It’s painful, it’s horrific and one procedure no TTC mom would like to do more than once in a lifetime, but do you know some moms and even doctors have noted that a woman is “super fertile” after a HSG procedure?
I bet some moms didn’t know and neither did I until I saw one tweet by a TTC mom, where she mentioned her day in the cycle and how her doctor wanted her to take advantage of her “super fertility” and get loads of BD in.
That intrigued me and I wondered about the link between HSG and the three months afterwards, when a woman’s fertility is supposedly sky-high.
The next thing on my mind was to find someone who had done it and, perhaps, gotten pregnant shortly afterwards, because the people that readily came to mind were those who had done it but rather than a pregnancy, it had resulted in delaying AF, which led to raised hopes, while the tests still came out negative.
I found Deola, who incidentally isn’t TTC, but she had and a HSG, and it had done nothing for her, except show that she didn’t have blocked tubes. However, she has a story to tell.
Deola is the first child of her mother’s, and for a very long time, she was the only child. Her mother suffered secondary infertility for close to 15 years; she had almost given up hope of conceiving again. Deola was almost through with secondary school when it happened; her mom was finally pregnant.
It resulted in the birth of her siblings, a girl-boy twin combination. Deola was actively involved in their care that they ended up calling her small momma. Having had several years to bond, Deola and her mom always chatted about every and anything and it was during one of their chats that her mom told her about how that “painful procedure” she had was what led to her conceiving the twins.
Deola asked which painful procedure, because her mother had gone through so many procedures in the years back.
“The dye one” Her mother answered. “I got pregnant the next month after that procedure. Why didn’t anybody tell me before that time, I wonder.”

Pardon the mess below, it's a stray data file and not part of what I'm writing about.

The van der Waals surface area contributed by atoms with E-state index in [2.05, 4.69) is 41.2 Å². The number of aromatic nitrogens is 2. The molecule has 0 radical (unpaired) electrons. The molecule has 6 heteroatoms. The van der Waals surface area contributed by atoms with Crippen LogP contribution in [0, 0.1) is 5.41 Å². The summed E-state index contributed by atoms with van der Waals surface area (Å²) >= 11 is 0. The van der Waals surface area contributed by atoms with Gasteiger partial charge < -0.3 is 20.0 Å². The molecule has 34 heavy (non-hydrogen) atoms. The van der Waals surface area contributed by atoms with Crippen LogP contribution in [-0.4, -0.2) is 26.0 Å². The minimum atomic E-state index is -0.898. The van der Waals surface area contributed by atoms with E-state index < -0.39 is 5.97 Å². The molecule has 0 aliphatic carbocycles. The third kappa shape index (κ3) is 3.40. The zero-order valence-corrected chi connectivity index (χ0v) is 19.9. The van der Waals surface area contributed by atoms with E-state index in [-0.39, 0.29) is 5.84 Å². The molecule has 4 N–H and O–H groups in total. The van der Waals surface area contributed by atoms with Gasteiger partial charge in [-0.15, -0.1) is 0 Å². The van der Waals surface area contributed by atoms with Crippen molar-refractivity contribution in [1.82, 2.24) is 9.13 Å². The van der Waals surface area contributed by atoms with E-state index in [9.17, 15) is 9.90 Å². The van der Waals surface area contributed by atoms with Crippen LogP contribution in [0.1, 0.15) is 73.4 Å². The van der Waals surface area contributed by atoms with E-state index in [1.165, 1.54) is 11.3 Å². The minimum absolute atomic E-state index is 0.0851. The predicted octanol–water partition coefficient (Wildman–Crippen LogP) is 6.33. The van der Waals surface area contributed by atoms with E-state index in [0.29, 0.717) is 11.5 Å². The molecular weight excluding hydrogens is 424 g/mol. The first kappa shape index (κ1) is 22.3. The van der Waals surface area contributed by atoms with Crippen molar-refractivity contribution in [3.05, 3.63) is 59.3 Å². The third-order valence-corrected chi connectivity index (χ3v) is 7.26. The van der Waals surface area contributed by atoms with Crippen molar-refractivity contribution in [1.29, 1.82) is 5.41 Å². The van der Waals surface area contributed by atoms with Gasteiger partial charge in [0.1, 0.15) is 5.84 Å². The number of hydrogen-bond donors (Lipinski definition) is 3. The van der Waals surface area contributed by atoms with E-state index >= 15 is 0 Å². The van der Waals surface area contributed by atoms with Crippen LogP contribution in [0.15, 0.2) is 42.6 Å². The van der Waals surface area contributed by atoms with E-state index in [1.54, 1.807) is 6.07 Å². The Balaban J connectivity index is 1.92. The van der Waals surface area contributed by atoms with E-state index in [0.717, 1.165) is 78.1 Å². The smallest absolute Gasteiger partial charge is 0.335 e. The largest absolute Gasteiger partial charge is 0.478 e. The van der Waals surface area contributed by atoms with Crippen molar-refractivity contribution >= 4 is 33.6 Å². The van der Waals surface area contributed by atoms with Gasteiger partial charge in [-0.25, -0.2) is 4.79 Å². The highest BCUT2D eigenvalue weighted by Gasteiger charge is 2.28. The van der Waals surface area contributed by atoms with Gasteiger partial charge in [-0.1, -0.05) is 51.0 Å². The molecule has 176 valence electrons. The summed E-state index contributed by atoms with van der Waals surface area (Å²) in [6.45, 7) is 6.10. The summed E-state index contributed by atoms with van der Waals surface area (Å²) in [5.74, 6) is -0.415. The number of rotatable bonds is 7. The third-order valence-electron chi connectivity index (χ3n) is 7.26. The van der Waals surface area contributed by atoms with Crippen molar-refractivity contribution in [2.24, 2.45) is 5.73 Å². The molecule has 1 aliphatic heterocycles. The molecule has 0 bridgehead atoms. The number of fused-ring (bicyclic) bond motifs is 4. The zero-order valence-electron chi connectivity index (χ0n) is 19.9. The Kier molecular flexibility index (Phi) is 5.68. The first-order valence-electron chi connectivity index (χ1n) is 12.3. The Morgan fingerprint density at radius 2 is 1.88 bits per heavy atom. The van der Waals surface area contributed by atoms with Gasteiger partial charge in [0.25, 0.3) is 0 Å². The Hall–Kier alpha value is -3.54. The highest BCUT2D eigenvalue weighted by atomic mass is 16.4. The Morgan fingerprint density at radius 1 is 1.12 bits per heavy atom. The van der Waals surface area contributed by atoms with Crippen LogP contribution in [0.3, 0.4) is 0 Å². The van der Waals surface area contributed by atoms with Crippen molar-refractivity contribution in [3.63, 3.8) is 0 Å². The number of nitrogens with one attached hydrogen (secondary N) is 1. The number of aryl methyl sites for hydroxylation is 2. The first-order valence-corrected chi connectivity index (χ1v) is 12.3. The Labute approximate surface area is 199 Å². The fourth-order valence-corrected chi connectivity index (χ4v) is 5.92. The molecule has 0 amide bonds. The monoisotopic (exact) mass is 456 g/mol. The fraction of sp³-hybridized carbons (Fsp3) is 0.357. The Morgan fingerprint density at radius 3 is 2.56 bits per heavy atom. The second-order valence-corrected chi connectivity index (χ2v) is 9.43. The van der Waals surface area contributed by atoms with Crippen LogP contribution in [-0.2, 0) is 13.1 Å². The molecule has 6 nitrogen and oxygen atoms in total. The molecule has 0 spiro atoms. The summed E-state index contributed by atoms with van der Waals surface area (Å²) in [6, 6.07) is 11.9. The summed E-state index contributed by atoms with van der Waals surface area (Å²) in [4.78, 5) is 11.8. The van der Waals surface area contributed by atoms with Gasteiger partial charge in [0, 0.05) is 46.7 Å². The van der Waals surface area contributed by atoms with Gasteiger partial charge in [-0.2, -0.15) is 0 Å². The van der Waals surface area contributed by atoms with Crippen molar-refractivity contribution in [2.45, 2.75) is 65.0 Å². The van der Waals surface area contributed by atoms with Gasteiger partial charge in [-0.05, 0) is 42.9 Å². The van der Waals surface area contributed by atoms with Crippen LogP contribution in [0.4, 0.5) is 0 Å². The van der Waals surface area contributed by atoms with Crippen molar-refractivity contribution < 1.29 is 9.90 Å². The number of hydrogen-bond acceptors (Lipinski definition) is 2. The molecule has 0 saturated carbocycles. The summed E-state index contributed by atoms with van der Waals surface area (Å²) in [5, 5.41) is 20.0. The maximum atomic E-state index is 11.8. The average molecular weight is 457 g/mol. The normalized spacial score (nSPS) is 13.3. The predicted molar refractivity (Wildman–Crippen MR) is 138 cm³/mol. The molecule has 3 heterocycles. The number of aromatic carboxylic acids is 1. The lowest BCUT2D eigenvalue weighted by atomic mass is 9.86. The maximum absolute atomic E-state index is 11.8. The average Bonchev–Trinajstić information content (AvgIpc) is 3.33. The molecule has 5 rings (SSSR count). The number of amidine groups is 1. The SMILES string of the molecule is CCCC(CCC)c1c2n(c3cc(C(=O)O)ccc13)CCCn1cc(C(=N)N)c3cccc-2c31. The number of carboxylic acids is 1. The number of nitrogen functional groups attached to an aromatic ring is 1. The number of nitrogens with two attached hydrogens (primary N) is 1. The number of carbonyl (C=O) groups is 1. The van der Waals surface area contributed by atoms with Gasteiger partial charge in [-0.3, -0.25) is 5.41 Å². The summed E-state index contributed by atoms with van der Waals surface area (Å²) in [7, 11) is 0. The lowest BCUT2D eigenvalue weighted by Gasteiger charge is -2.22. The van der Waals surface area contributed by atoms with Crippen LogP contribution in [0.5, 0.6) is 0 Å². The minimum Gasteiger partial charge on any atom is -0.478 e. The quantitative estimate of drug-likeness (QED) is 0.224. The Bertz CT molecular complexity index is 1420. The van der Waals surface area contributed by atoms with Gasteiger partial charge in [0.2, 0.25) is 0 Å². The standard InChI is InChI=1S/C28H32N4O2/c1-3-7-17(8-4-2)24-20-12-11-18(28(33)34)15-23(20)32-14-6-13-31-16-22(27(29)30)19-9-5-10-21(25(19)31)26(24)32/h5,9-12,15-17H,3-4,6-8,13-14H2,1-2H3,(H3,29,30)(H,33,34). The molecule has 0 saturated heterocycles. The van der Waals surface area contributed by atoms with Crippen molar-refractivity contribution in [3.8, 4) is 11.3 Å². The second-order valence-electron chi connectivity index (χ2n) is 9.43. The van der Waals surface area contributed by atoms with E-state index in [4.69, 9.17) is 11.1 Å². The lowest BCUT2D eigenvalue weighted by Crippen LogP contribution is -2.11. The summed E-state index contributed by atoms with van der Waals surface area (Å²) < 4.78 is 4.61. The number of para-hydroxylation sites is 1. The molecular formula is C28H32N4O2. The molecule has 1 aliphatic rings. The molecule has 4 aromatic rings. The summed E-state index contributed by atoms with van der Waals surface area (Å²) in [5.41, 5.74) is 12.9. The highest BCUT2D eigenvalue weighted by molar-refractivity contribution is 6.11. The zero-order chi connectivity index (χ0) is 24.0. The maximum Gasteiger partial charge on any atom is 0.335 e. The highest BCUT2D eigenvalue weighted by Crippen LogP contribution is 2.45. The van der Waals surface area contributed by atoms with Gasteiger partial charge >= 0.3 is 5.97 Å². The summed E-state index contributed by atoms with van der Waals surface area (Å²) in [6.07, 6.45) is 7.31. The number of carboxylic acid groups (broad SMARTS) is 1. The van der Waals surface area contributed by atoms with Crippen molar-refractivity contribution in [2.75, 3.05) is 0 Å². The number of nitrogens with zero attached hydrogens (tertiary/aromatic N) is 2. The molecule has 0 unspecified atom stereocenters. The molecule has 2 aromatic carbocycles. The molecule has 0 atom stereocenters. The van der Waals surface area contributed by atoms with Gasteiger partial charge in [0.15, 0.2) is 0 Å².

Even though Deola is now married with children, that was her first contact with the HSG and had hoped it was going to help her when she was TTC, but no, it didn’t.
I guess it doesn’t happen for everyone.
Another TTC mom, Sarah, had spent five years of her married life TTC. No one could say what was wrong with her. Investigations carried out on her and her husband showed that they were both in robust health. So, what was causing the inability to conceive? Enter the unexplained infertility diagnosis. As with it, there’s just no way to explain the emotions that go with knowing you are in good health, yet nothing is happening.
In that five years, she ran all manners of tests, in a bid to get answers. Then one day, just as I stumbled on HSG and its fertility-boosting capabilities, Sarah came across some reading materials extolling the properties of HSG. So, she approached her doctor and asked what she thought.
Her doctor noted that Sarah’s challenge was not with her tubes, as her tubes were in awesome condition. Sarah pushed further, “I know but I would still like to check it out, just to be sure everything is working fine. You know, we have not done this particular investigation before.”
Said that way, her doctor agreed to the procedure and a date was fixed for it. Sarah had the test done towards the middle of October and by the end the second week of November, her HPTs were reading positive; the first in five years.
For Sarah, this was way too much for a coincidence. For her, the HSG procedure was directly linked to her positive pregnancy test result in less than three weeks.
HSG, or by its full name hysterosalpingogram, is an important test of female fertility potential. The HSG test is a radiology procedure, where radiographic contrast (dye) is injected into the uterine cavity through the vagina and cervix. Once the uterine cavity fills with dye, it flows in to the fallopian tubes. If they are open, the dye fills the tubes and spills into the abdominal cavity
This shows whether the fallopian tubes are open or blocked and whether a blockage is at the junction of the tube and uterus (proximal) or at the other end of the tube (distal).
The HSG also evaluates the uterine cavity for the presence of congenital uterine anomalies, polyps, fibroid tumours or uterine scar tissue. It also detects defects in the fallopian tubes, such as partial blockage, and evidence of pelvic scar tissue in the abdominal cavity near the tube.
On its fertility-boosting properties, pregnancy rates in several studies have been reported to be very slightly increased in the first months following a hysterosalpingogram. This could be due to the flushing of the tubes opening a minor blockage or cleaning out some debris, “gunk” as some TTC mom called it, that was preventing the couple from conceiving.
According to doctors, it is important to note that, while HSG can improve conception chances, a HSG cannot open a tube that is truly blocked. So, essentially, HSG is still a diagnostic test and not necessarily a form of treatment in itself.
Meanwhile, some studies suggest that using oil based contrast provides a slightly larger increase in pregnancy success rates than the use of water based contrast. However, the large majority of HSGs are done with water based contrast.
Food for thought!
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